Fast, Cheap, and Good: My Rails Rumble Experience

There was a palpable excitement in the air when I arrived at the office yesterday – voting for the Rails Rumble competition had started and 2 of the Viget teams at HQ were tracking progress as our applications bounced around at the top of the leaderboard. Ben posted the list of the competing Viget teams and the the lessons learned, so I thought I'd expand on some of lessons we learned as a team while building the Qflip application:

  • Constraints are liberating – Everyone in the Rails community loves to beat this drum, but there's truth to the statement. Having a specific timeframe in which to build an application shapes your feature list and functionality.
  • Quality takes time – One of the things that dropped off after day 2 of the event were our automated tests. I'm not proud of this, but in order to crank out the features we needed to just write lots of code to get things working. Yes, testing up front takes more time (a luxury we didn't have), but it is very much a "pay now" or "pay later" kind of thing. We opted to pay later. We are.
  • Elegance is underrated – We wrote some good code and we wrote some pretty bad code as well. Not surprisingly, the good code we wrote was early on when we were still focused on developing in standard TDD fashion (using Shoulda / Test::Unit / Factory Girl). There's something to be said for good application design and a well-thought out domain model - readability and maintainability suffer when these goals are not met.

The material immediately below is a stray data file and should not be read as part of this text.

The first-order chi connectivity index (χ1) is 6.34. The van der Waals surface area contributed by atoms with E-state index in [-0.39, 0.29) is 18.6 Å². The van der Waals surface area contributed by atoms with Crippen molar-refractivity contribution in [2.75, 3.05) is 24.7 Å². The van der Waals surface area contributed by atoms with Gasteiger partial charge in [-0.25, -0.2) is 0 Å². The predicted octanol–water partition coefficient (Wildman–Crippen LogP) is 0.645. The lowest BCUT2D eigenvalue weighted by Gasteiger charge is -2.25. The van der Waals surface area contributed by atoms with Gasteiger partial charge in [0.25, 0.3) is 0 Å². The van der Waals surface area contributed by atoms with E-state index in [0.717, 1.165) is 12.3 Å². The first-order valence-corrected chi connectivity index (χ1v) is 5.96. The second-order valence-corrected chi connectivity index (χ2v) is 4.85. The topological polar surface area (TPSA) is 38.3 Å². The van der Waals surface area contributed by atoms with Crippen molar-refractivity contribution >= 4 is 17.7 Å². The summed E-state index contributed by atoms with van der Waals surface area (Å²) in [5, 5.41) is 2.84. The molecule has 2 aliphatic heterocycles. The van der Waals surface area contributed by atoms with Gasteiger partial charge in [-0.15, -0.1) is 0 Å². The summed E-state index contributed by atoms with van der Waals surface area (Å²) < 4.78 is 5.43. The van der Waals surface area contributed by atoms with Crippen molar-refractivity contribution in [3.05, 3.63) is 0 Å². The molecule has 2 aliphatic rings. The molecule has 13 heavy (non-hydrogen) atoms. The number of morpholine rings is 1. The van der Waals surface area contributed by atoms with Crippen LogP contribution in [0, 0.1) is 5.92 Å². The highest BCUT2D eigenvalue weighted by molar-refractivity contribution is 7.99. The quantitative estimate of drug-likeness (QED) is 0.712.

• Simple is difficult – The constraints of the competition basically required us to build something that was immediately useable, easy to understand, and hopefully useful. Having this focus whenever we discussed application features shaped the outcome of what we built.
  • Perfection is secondary to shipping – Our codes were far from perfect, but we realized that the real value was in getting a product out there that could be used in the way it was intended by a real audience. As a result we now have real feedback and focused ideas on how to make the application even better.
  • Decision-making is key – Time was definitely not on our side, so we needed to make key decisions quickly while staying focused on our goals of creating a simple, yet functional, application. Understanding what was important at each stage of the game helped us to focus on those features that we needed to work on.
  • Your design is worthless... – A good visual design is key to creating a great application, but if the application doesn't function as intended all that work put into that design was wasted. This is definitely something I had in the back of my mind as we struggled with the NetFlix API during the second day of the competition – if we couldn't deploy a functional application by the end of the contest, all of Doug's hard work could have been wasted.

There are definitely a few things that need a bit more attention which we plan to address after the end of the competition. The benefit is clear though, by having a working concept out there we're able to collect valuable feedback and then react to it in an incremental way. After we get "back on the horse" and make the codebase more solid, we'll be adding those minor missing features.

Overall, the competition was a fun experience and I'm already planning to use some of the lessons to how we run projects here at Viget. Thanks again to Doug, Rob, and Nic for all their hard work – I'm looking forward to splitting that bottle of Whisky when we take 1st place.

Patrick is development director in Viget's Boulder, CO, office. He writes clean Ruby code and automates system infrastructure for clients such as Shure and Volunteers of America.

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